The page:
Effects of different substrates on the sprint performance of lizards.
ABSTRACT The variation in substrate structure is one of the most important determinants of the locomotor abilities of lizards. Lizards are found across a range of habitats, from large rocks to loose sand, each of them with conflicting mechanical demands on locomotion. We examined the relationships among sprint speed, morphology and different types of substrate surfaces in species of lizards that exploit different structural habitats (arboreal, saxicolous, terrestrial and arenicolous) in a phylogenetic context. Our main goals were to assess which processes drive variability in morphology (i.e. phylogeny or adaptation to habitat) in order to understand how substrate structure affects sprint speed in species occupying different habitats and to determine the relationship between morphology and performance. Liolaemini lizards show that most morphological traits are constrained by phylogeny, particularly toe 3, the femur and foot. All ecological groups showed significant differences on rocky surfaces. Surprisingly, no ecological group performed better on the surface resembling its own habitat. Moreover, all groups exhibited significant differences in sprint speed among the three different types of experimental substrates and showed the best performance on sand, with the exception of the arboreal group. Despite the fact that species use different types of habitats, the highly conservative morphology of Liolaemini species and the similar levels of performance on different types of substrates suggest that they confer to the 'jack of all trades and master of none' principle.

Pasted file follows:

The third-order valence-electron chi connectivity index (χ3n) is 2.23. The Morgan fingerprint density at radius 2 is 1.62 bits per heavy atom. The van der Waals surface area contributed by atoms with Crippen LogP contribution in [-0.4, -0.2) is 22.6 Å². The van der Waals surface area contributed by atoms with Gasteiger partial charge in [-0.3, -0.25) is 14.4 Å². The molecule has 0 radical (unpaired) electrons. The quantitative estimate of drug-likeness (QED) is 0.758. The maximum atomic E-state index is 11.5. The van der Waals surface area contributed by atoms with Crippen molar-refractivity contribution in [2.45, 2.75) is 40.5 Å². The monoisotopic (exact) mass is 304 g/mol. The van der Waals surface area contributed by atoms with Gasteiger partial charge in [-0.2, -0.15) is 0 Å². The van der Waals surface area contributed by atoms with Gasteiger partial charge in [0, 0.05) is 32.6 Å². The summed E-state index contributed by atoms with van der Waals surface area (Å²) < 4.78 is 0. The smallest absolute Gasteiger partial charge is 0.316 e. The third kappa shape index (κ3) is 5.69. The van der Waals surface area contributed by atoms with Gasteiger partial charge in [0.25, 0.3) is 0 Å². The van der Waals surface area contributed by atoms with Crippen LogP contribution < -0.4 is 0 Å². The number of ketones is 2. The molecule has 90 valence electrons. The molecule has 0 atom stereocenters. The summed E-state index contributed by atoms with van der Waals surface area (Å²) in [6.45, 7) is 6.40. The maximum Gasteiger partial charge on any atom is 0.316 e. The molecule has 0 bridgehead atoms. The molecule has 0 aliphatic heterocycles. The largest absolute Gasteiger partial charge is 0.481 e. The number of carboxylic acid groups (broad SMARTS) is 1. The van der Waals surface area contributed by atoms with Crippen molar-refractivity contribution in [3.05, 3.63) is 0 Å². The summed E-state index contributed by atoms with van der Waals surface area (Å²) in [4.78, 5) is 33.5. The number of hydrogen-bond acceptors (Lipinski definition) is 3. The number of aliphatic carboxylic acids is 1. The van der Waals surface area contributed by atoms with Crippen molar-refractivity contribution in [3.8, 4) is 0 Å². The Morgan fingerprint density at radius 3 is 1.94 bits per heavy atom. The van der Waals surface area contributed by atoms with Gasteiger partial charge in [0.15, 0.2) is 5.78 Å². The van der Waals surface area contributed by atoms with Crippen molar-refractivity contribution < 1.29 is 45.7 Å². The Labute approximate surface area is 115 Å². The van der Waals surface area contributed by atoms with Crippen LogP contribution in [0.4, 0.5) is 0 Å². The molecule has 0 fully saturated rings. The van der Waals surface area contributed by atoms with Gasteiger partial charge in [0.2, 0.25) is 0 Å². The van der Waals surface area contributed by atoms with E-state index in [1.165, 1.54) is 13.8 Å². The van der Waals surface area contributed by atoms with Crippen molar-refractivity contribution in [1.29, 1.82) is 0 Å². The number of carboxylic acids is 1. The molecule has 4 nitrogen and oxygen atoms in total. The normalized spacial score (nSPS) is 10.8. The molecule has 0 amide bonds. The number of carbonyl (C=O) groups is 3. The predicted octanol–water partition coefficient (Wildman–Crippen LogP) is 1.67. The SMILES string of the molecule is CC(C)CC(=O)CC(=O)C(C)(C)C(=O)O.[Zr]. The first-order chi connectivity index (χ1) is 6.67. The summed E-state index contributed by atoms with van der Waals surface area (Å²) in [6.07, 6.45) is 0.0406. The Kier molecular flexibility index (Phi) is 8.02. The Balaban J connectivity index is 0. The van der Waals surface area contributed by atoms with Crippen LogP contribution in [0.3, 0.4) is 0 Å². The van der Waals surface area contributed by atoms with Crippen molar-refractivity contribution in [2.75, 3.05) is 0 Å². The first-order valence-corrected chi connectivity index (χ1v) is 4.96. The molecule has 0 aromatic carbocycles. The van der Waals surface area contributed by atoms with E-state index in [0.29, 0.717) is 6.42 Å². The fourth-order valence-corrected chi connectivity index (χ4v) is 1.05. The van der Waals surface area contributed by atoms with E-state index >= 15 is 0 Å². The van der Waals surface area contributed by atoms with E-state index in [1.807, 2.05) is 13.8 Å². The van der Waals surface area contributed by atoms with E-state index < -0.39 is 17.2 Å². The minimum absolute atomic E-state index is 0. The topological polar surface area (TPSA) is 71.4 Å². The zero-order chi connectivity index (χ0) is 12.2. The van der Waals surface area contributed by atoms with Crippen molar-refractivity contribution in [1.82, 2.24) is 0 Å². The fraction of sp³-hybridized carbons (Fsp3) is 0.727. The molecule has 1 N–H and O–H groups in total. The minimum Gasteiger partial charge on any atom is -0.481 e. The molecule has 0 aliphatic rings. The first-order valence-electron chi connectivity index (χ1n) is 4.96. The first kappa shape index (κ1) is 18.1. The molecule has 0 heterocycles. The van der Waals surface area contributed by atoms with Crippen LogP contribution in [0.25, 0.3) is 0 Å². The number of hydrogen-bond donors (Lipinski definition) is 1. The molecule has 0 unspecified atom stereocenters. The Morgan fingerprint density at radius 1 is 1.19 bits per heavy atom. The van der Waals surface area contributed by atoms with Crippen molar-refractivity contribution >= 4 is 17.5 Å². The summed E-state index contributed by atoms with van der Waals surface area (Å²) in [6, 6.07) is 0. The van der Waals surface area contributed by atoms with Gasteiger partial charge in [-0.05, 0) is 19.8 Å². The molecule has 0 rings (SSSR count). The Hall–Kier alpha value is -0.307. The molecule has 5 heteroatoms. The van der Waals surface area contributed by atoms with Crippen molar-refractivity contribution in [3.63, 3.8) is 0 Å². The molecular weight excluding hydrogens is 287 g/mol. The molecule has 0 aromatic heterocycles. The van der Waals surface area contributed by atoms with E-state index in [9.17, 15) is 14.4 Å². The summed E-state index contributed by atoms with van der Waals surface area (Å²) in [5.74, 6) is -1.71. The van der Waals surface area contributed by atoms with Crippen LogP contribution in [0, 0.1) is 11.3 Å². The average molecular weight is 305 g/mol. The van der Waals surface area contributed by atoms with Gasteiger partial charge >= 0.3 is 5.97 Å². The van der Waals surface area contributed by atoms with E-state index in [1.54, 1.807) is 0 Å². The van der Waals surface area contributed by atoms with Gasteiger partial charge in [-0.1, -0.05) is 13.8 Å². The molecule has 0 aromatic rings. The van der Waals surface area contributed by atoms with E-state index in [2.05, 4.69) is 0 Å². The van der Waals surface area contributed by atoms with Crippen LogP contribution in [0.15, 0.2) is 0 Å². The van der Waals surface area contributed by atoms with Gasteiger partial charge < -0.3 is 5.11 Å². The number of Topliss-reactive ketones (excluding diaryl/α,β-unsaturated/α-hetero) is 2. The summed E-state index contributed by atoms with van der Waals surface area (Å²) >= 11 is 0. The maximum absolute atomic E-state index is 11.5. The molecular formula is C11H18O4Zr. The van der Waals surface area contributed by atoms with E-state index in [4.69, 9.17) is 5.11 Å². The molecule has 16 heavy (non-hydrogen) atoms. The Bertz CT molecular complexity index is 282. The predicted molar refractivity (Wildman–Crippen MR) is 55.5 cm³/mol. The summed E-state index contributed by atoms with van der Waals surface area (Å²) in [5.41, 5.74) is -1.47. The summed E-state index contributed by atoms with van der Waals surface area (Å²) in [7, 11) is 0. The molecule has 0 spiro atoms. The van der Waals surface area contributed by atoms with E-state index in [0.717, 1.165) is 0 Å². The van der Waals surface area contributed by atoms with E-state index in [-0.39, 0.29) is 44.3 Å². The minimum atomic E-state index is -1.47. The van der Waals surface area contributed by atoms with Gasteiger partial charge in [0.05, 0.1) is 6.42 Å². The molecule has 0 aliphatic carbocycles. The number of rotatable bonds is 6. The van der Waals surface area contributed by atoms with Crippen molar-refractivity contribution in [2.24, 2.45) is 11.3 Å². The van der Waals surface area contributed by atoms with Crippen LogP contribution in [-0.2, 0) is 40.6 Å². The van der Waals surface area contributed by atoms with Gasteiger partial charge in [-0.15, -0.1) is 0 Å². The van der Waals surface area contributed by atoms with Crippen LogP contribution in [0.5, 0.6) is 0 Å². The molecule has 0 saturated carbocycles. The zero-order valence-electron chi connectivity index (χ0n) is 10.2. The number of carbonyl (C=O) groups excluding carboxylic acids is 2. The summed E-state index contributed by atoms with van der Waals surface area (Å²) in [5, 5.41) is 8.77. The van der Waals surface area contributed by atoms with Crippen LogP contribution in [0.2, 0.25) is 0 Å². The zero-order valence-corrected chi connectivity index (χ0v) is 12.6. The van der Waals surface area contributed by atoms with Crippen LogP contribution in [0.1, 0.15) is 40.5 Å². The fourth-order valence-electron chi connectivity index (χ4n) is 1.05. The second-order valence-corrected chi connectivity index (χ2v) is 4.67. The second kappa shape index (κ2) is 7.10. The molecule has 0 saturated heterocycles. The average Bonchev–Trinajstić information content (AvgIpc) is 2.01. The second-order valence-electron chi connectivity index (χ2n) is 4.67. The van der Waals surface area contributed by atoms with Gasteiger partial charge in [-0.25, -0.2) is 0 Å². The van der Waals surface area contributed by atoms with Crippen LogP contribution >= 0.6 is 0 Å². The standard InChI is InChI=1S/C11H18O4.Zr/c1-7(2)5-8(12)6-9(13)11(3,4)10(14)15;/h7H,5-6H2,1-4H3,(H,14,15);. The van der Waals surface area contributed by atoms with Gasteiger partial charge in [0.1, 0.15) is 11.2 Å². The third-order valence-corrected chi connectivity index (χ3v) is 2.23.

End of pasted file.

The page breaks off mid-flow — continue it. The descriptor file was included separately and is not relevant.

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ABSTRACT: Trade-offs are thought to be important in constraining evolutionary divergence, as they may limit phenotypic diversification. Limbless animals that burrow head-first have been suggested to be evolutionarily constrained in the development of a large head size and sexual head shape dimorphism because of potential trade-offs associated with burrowing. Here we use an acontiine skink (Acontias percivali) to test for the existence of trade-offs between traits thought to be important in burrowing (speed and force). As head size dimorphism has been shown to be limited in acontiine lizards, thus suggesting constraints on head size and shape, we additionally explore the potential for trade-offs between burrowing and biting. Our data show that A. percivali uses a burrowing style different from those previously described for caecilians and amphisbaenians, which relies on the use of extensive lateral and dorsoventral head movements. Our data also show that animals use their entire bodies to generate force, as peak force was determined by total length only. Additionally, both bite force and the time needed to burrow into the substrate were principally determined by relative head width, suggesting a trade-off between biting and burrow speed. Performance data were indeed suggestive of a correlation between bite force and the time needed to burrow, but additional data are needed to confirm this pattern. In summary, our data suggests that trade-offs may exist, and may have been of crucial importance in shaping the evolution of head shape in A. percivali, and burrowing lizards more generally. © 2010 The Linnean Society of London, Biological Journal of the Linnean Society, 2011, 102, 91–99.Biological Journal of the Linnean Society 12/2010; 102(1):91 - 99. · 2.41 Impact Factor